May 31, 2010 – The Story of Rose

I hope everyone had a great first-day-of-the-summer and took a moment, while having a good time, to remember that many men and women had to die to ensure us the opportunity to have a good time.  Here I was a few minutes ago, prancing around in my new bathing suit ($21 and change at an outlet store in Calhoun, GA—score!), and I couldn’t do that if Muslim extremists took over our country.  I’d have to stay covered from head to ankles, and I’d be lucky if I could even show my face.  I’d have to stay home and let my husband beat me because he’s a man and I’m worthless, except for my ability to have sons, and seeing how I can’t have children at all, I’d just be a complete waste of oxygen that some man could be breathing. 

Sometimes we don’t appreciate how much freedom we really have, and how little, everyday things to us would be considered a major freedom for someone else.  That, and extremists of any sort are to be abhorred.  I don’t care if you’re killing in the name of Allah, Jesus, or humpback whales, anyone that kills people because their ideology says other people are not worth life, that’s extremism.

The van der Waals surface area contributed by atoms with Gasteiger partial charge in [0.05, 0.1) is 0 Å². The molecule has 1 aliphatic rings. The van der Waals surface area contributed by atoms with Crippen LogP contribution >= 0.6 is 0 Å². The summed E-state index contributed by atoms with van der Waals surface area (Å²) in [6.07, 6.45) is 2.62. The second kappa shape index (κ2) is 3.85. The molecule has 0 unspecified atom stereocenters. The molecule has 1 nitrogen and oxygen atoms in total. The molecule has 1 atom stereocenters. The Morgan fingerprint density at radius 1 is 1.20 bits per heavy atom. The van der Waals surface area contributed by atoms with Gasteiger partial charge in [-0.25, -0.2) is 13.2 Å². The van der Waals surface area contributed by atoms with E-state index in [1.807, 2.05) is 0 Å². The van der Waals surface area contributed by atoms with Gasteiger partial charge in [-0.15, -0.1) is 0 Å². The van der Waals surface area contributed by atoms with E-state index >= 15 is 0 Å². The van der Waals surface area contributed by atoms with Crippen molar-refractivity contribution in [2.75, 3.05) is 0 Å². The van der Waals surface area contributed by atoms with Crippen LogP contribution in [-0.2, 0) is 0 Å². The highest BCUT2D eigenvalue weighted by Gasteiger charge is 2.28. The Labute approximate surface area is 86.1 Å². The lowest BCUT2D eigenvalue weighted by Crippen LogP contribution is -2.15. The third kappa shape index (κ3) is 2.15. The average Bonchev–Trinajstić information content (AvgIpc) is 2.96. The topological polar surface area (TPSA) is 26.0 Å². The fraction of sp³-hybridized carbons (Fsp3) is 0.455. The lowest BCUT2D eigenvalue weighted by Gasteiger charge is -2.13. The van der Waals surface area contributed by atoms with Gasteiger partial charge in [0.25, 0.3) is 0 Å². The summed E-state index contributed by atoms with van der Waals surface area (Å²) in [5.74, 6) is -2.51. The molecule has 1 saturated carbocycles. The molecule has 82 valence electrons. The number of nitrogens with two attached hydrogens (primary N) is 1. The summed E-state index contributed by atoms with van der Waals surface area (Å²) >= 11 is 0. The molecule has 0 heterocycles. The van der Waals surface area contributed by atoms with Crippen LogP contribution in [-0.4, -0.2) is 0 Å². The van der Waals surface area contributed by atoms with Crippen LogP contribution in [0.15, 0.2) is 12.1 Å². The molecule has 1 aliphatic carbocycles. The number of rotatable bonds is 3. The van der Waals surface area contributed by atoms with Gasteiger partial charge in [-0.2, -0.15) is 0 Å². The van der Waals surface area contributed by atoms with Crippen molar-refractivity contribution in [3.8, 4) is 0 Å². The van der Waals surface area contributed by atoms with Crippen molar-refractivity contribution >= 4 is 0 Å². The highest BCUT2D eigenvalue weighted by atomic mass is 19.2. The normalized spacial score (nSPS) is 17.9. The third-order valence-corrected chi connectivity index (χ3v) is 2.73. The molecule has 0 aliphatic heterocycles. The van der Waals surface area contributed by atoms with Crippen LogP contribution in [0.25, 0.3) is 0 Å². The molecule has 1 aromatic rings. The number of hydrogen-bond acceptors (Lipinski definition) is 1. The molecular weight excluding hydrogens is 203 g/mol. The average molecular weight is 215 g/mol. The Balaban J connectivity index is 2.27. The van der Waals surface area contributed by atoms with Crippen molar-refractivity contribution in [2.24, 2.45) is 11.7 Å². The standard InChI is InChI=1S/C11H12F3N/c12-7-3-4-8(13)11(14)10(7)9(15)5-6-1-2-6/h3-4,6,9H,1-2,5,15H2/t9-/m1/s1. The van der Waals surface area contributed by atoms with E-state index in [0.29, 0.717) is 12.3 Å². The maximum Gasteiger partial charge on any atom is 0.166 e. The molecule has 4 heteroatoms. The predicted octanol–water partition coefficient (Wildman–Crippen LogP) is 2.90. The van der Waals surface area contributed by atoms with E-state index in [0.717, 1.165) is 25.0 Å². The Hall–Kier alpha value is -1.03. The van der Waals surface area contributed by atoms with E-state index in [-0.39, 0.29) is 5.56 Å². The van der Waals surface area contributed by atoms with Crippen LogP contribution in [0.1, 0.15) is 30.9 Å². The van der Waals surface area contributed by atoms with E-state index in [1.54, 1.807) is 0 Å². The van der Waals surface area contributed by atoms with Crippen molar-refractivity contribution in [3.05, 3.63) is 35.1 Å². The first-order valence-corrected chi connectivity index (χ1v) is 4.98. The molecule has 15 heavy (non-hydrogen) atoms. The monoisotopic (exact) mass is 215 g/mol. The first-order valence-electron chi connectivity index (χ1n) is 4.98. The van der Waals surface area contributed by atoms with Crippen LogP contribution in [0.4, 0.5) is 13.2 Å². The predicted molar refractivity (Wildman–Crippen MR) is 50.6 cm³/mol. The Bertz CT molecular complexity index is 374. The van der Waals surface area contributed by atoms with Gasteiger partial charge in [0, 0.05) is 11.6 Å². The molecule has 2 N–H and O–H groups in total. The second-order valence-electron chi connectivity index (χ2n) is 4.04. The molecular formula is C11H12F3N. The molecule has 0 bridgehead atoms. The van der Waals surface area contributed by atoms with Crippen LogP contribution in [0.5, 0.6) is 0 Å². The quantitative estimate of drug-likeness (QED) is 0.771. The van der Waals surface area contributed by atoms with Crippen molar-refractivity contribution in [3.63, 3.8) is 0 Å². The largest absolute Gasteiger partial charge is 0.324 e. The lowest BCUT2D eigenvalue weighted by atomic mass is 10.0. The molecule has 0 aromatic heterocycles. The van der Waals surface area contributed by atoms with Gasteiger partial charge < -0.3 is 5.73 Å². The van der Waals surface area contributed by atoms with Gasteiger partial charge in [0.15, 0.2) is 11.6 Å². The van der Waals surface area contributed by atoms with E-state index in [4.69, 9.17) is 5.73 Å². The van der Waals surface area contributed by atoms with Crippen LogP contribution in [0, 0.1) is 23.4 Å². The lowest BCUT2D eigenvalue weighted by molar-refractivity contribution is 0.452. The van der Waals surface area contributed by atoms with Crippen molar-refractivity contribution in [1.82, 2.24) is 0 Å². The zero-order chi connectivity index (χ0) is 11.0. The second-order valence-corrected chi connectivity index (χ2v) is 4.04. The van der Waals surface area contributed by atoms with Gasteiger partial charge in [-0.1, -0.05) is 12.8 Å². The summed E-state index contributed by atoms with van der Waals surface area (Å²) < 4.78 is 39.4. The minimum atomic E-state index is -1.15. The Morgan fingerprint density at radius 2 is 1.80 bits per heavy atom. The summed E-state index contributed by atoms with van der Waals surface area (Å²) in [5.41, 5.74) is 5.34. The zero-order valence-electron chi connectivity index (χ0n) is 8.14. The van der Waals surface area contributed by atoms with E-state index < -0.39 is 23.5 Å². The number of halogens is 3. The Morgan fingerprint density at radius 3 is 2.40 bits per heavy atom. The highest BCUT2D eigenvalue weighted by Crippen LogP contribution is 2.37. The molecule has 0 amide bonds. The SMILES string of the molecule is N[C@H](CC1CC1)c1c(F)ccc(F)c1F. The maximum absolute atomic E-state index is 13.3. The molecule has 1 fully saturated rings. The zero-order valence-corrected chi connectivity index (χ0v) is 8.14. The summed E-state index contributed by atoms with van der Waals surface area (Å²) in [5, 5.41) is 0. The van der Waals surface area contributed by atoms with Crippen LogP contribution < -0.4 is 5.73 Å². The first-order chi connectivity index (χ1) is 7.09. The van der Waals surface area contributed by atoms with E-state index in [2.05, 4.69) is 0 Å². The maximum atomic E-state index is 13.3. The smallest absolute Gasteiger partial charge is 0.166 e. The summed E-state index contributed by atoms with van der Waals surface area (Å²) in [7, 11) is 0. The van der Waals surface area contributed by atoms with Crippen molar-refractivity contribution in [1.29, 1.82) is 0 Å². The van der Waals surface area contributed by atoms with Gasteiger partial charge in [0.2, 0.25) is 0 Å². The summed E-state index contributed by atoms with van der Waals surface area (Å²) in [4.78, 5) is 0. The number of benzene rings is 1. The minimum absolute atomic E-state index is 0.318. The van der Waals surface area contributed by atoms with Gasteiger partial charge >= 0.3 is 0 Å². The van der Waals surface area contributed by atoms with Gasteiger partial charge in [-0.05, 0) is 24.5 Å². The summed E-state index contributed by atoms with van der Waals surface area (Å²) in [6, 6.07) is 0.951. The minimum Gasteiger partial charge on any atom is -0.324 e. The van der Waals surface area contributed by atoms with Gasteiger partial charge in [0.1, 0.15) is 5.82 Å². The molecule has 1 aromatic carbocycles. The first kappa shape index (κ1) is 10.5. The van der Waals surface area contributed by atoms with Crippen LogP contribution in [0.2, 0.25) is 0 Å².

Anyways, I had a very nice weekend visiting with friends.  My husband bought a new sword and got it sharpened, and we went out back and “killed” things with it.  We started out with milk jugs full of water (I hacked one through on my very first swing), then moved on to several layers of cardboard box.  I now have a bug for hacking things with a sword.  When watermelons go on sale, we’ll be like Lee Ermey on Mail Call; die, watermelon, die!

Here I haven’t even finished polishing my first book and I’m already hard at work on another one.  Of course, I already had scenes from the second book written before I finished the first one, namely because I wrote more stuff than could fit in the first book.  But the story I’ve got burning in my brain (I told my husband today I have characters in my head and I have to let them out, or bad things might happen), actually has nothing to with the original plot line of my book.